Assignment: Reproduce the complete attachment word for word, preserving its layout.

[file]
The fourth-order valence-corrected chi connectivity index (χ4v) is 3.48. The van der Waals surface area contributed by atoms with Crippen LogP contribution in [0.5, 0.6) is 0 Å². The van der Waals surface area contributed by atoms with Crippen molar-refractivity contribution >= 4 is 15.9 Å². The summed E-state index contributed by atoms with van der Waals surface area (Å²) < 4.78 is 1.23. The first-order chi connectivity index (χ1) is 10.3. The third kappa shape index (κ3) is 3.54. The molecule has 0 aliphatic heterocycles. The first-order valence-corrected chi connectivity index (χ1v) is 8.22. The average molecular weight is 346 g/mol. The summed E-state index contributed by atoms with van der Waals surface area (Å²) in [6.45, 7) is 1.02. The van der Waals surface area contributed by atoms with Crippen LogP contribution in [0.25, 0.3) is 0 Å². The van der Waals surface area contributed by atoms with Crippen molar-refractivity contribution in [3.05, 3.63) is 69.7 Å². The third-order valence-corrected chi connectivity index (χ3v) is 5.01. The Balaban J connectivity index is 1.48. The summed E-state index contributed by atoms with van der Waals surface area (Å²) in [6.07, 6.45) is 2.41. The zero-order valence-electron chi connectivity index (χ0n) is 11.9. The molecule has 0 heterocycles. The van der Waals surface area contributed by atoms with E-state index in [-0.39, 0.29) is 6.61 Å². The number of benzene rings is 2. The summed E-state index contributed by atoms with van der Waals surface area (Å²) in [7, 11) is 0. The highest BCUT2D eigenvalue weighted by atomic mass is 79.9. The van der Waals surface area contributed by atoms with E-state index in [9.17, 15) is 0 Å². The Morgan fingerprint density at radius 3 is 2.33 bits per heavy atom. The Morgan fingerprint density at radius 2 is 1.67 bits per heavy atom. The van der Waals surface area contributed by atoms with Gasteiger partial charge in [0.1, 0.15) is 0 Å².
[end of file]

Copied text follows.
The fourth-order valence-corrected chi connectivity index (χ4v) is 3.48. The van der Waals surface area contributed by atoms with Crippen LogP contribution in [0.5, 0.6) is 0 Å². The van der Waals surface area contributed by atoms with Crippen molar-refractivity contribution >= 4 is 15.9 Å². The summed E-state index contributed by atoms with van der Waals surface area (Å²) < 4.78 is 1.23. The first-order chi connectivity index (χ1) is 10.3. The third kappa shape index (κ3) is 3.54. The molecule has 0 aliphatic heterocycles. The first-order valence-corrected chi connectivity index (χ1v) is 8.22. The average molecular weight is 346 g/mol. The summed E-state index contributed by atoms with van der Waals surface area (Å²) in [6.45, 7) is 1.02. The van der Waals surface area contributed by atoms with Crippen LogP contribution in [0.25, 0.3) is 0 Å². The van der Waals surface area contributed by atoms with Crippen molar-refractivity contribution in [3.05, 3.63) is 69.7 Å². The third-order valence-corrected chi connectivity index (χ3v) is 5.01. The Balaban J connectivity index is 1.48. The summed E-state index contributed by atoms with van der Waals surface area (Å²) in [6.07, 6.45) is 2.41. The zero-order valence-electron chi connectivity index (χ0n) is 11.9. The molecule has 0 heterocycles. The van der Waals surface area contributed by atoms with E-state index in [-0.39, 0.29) is 6.61 Å². The number of benzene rings is 2. The summed E-state index contributed by atoms with van der Waals surface area (Å²) in [7, 11) is 0. The highest BCUT2D eigenvalue weighted by atomic mass is 79.9. The van der Waals surface area contributed by atoms with E-state index in [9.17, 15) is 0 Å². The Morgan fingerprint density at radius 3 is 2.33 bits per heavy atom. The Morgan fingerprint density at radius 2 is 1.67 bits per heavy atom. The van der Waals surface area contributed by atoms with Gasteiger partial charge in [0.1, 0.15) is 0 Å².